In closing, we return to where we started on the banks of the Torrens River, where just a little further along from Huppatz’s temporary public artwork, a modest plaque marks the site of Duncan’s drowning murder. Over the last 49 years—annually on 10 May—people have gathered here to stand together. In 2020 the Adelaide City Council added an interpretive sign detailing the hate crime, making this longevous vigil an example of bodies maintaining knowledge held outside conventional public narratives. Keeping knowledge safe in bodies might best be a strategy familiar to communities that have asserted their existence via walking street protests and parades—perhaps where the Bondi Memorial Project finds its great strength. By climbing the travertine steps, visitors enact a physical reversal of the movement of the men who fell to their deaths. Visiting the memorial asks for bodily connection to another, creating an interval in which to remember or to tremble with those beaten bodies. I imagine that future visitors to Rise will climb the steps, sunbathe, get married, mourn, sit in quiet contemplation, protest or even cruise there—in any case the structure is a platform for action—with gestures, counter-memories and futures to be imagined by the bodies yet to come.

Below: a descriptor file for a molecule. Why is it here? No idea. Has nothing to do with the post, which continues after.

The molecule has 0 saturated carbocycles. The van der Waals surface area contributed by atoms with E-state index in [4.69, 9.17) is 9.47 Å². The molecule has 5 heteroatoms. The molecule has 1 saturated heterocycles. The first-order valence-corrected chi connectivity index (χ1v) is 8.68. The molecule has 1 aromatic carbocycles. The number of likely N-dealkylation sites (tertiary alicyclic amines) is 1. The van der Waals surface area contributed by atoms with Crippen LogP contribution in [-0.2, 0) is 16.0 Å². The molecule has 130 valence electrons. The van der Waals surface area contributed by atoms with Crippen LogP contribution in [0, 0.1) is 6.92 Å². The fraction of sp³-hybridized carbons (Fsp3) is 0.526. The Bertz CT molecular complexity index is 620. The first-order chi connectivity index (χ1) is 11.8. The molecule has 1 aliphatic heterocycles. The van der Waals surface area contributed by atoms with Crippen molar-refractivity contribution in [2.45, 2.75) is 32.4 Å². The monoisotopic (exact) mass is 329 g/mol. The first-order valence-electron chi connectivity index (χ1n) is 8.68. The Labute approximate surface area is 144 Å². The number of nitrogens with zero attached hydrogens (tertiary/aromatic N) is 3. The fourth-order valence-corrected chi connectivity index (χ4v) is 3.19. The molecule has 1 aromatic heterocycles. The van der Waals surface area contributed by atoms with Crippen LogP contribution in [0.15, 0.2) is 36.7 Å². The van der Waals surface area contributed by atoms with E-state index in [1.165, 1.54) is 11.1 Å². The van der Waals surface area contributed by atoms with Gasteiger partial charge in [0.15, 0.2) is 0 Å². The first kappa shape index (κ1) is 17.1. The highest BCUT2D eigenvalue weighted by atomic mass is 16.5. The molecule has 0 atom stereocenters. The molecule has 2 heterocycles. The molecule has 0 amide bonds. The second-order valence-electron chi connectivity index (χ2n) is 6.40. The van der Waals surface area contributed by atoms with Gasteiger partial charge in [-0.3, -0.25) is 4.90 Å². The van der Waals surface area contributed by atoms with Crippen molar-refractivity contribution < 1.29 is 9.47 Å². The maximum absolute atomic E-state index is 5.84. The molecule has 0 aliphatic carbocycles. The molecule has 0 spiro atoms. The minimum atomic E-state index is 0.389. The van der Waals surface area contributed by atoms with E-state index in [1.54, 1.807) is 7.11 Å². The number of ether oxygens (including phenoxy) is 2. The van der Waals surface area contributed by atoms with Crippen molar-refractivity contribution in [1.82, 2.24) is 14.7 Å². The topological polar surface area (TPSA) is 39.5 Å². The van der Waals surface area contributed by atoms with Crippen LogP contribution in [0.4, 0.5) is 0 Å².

- ^ I acknowledge the sustained research undertaken by Tim Reeves to document and share the case of Dr George Duncan, in particular his lecture ’Dr Duncan – His Death and its Impact’, presented by the South Australian History Festival, 10 May 2021
- ^ While the term hate crime has been used to identify victims from many minority groups, in this article, as in much common usage, the term refers to victimisation of sexual minorities
- ^ The Australian Hate Crime Network (via University of Sydney) undertakes research, distributes information and advocates for law reform with publications accessible through their website: https://www.sydney.edu.au/law/our-research/research-centres-and-institutes/australian-hate-crime-network.html. Accessed June 2021